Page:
Maintaining a regular exercise routine during your pregnancy can assist you in remaining healthy and feeling your best. Exercising regularly throughout pregnancy can improve your posture and alleviate some common discomforts such as backaches and fatigue. There is evidence that physical activity can help prevent gestational diabetes (diabetes that develops during pregnancy), reduce stress, and increase stamina for labor and delivery.
If you were physically active before becoming pregnant, you should be able to continue in moderation. Instead of exercising at your previous level, do what is most comfortable for you right now.
Exercise can be challenging because the body undergoes so many changes during pregnancy, but it is necessary to prepare your body for delivery. Low-impact exercise during pregnancy improves endurance and prepares you for labor. Mild exercises such as swimming and walking will aid in a smooth delivery and keep you fit and in shape. It is recommended that you begin exercising as soon as your pregnancy begins. Before starting any exercise program, you should consult with your doctor and get the all-clear. So, here’s a list of 8 exercises you can do to prepare for easy delivery.
8) Side leg lifts.
Tone your thigh muscles with this exercise:
- Lay on your side, shoulders, hips, and knees aligned. Bring the leg you’re laying on forward if you don’t feel stable enough.
- To improve balance, support your head with one arm while bringing the other forward.
- Slowly raise the upper leg as high as you can without causing pain.
- Repeat on the other side.
7) Tailor sit.
This exercise increases the flexibility of your pelvic, thigh, and hip muscles:
- Sit on the floor, back straight, and soles of your feet together.
- Lean forward gently until you feel a stretch in your hips and thighs. Your back should be straight at all times.
- Hold for a few seconds before returning to your starting position.
The clamshell exercise is excellent for toning your core, hips, thighs, and pelvic floor muscles, as well as relieving back pain.
- Lie on your side, legs and hips stacked, knees bent;
- Use your lower arm to support your head;
- Maintain a straight back and make sure your toes are touching;
- Raise your upper leg, keeping the knee bent and your feet touching, and spread your knees as far apart as possible.
- Hold it for a few seconds, then lower your leg;
- Repeat on the other side.
Squats have several advantages for pregnant women. It strengthens your pelvic floor muscles, relieves lower back and pelvic pain, and is an excellent birthing position.
- Stand tall with your feet shoulder-width apart.
- Hold on to something, such as a chair, a couch, or a wall, if your stomach is bloated and you feel unsteady.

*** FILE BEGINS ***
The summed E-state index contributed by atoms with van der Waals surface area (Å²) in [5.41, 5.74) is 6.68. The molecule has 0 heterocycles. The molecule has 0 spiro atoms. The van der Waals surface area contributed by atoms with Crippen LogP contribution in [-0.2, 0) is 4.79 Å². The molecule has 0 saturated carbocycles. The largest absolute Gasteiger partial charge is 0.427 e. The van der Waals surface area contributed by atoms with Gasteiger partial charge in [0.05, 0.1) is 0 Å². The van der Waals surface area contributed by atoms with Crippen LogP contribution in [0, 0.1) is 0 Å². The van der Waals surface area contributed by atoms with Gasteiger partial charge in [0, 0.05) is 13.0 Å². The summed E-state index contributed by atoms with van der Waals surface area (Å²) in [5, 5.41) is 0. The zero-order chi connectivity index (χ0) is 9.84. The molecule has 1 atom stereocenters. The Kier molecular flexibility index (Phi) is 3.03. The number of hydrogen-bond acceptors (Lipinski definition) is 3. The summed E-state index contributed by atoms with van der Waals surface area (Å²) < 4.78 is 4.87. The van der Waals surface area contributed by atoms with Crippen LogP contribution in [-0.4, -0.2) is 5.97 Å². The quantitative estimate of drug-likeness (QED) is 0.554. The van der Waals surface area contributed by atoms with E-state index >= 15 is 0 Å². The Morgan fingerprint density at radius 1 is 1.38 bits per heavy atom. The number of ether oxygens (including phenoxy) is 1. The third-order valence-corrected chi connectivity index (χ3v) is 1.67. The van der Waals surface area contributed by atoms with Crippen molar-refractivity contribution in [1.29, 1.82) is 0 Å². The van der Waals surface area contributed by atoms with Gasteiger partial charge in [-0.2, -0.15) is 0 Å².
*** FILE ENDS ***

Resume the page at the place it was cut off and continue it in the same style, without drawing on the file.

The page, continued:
- Begin squatting while keeping your back straight.
- Ensure that your knees do not extend past your toes.
- Go as low as you can without feeling uncomfortable;
- Return to the starting position after holding the squat position for a few seconds.
4) Hip Flexor Stretch.
Stretching your hip flexor muscles will keep you limber and allow you to open your legs wide during labor.
- Put one foot in front of the other and slowly lower yourself as low as possible;
- Make sure your front leg is bent at a 90-degree angle and your knee does not extend past your toes.
- Lean forward onto your front leg and hold the stretch for a few seconds.
- Repeat with other legs.
3) Forearm plank.
The plank is an excellent core exercise because it does not directly pressure the abs, making it safe for the baby.
- Begin on your hands and knees, lower yourself onto your elbows and place your forearms on the floor.
- Straighten your legs to form a straight line with your body;
- If it’s too difficult, slightly bend your knees or place them entirely on the floor.
- Stay in this position for as long as you can before becoming uncomfortable.
2) Goddess pose.
This exercise engages the pelvic floor muscles and aids in the hip opening:
- Place your feet wider than shoulder-width apart;
- Ensure that your feet are facing outward;
- Slowly bend your knees until they are over your ankle bones.
- Stay in this position and continue to breathe steadily.
1) Belly breathing.
Belly breathing is an excellent exercise for honing your breathing technique.
- Sit in a cross-legged position;
- Close your eyes and place your hands on your stomach;
- Take a deep breath slowly;
- Ensure that your jaw, neck, and shoulders are all relaxed.
- Relax the muscles in your pelvis;
- Repeat with a slow exhalation.